Sandstorm In China

What Do the China Sandstorms Mean About the Current Climate Crisis?

Mainland China has been in the grips of unprecedented drought and extensive sandstorms. What does this unusual meteorological event mean for the ongoing global climate crisis?

Experts say that the recent sandstorms that shrouded Beijing in a bizarre orange haze bring into stark relief the challenges China faces from rising temperatures induced by the climate crisis.

According to weather authorities, the widespread sandstorms that enshrouded the capital and spread as far as central China for several days in mid-March and again at the end of the month were brought on by lower-than-average snow cover and precipitation, as well as higher than normal temperatures and winds across Mongolia and northern China.

Even Chinese authorities who usually avoid going on record with anything close to an admission of human contribution to global climate change had this to say.

“Although the sandstorms were mainly caused by natural factors, they remind us there is only one Earth for mankind,” Liu Youbin, a spokesman for the environment ministry, told a press conference in Beijing.

“We must give great importance to ecological protection and construction and strengthen international cooperation,” he added.

While the sandstorms are indeed a natural occurrence, there are a number of human factors in play that can and do contribute to the intensity of the desert winds that cause the phenomena.

“In the places where the sand is originating from, both recent overgrazing and desertification have contributed to the desertification of the grasslands of Mongolia,” said Liu Junyan, a Beijing-based climate, and energy campaigner for Greenpeace East Asia.

Since 1978 China has been trying to mitigate steadily invading sands from the Gobi Desert region by planting a series of forest strips through its northern areas. This so-called “Great Green Wall” has been only marginally effective at reducing erosion and slowing desert expansion and does little or nothing to reduce high-altitude dust and sand that is blown in from afar.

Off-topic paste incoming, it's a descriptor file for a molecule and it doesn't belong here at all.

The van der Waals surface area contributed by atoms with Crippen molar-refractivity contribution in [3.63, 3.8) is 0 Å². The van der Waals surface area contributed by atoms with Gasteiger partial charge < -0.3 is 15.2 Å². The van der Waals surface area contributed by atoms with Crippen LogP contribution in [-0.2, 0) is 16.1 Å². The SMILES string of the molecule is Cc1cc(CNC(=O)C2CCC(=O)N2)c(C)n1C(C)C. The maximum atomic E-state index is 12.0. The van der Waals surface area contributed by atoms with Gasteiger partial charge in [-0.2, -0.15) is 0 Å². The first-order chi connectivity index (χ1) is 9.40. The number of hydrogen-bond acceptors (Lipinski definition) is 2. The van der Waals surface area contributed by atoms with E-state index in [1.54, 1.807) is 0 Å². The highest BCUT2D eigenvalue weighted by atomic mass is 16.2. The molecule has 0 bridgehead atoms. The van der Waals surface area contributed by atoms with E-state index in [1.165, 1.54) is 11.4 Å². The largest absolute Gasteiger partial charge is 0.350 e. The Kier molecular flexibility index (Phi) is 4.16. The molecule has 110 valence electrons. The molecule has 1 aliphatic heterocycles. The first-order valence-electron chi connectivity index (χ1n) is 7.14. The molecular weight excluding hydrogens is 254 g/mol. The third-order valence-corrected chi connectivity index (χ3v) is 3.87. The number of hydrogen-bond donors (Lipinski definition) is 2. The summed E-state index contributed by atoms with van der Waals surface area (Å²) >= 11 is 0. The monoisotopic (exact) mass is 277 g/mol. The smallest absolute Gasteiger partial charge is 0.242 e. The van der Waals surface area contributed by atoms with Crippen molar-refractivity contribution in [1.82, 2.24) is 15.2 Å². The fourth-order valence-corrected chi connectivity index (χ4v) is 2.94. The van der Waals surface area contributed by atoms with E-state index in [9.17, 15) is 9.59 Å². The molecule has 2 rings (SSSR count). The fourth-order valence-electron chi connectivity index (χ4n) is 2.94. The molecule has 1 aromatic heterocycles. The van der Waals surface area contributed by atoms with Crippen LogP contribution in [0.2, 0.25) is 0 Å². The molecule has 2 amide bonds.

“Hotter summers and shorter winters with less snowfall will likely lead to general declines in moisture levels of the soil [across the region], making it more prone to being scoured by winds and carried far away, and threatening China’s laudable tree-planting efforts,” said Darrin Magee, a professor of environmental studies at Hobart and William Smith Colleges in the US and an expert on China’s water resources.

“Climate change will almost certainly exacerbate the sandstorm issue for north-east China,” he said.

For Magee, the impact of grazing from semi-nomadic herders in Inner Mongolia and Tibetan areas is more overblown than other industrial factors that lead to depleted groundwater and drying in the region.

“A few thousand herders practicing what herders have done for centuries are clearly not the problem,” he said. “Continued high rates of groundwater extraction for mining, industry, and agriculture in northern China don’t help, either, and unfortunately, I find it increasingly difficult to believe that climate change buffers, green belts, or inter-basin water transfers will really have an impact.”

The province where drought conditions and dust storms are now the most severe is Yunnan. According to studies of temperature increases across China, Yunnan is the province with the most climate-related warming over the past decade and has been affected by frequent droughts in recent years.

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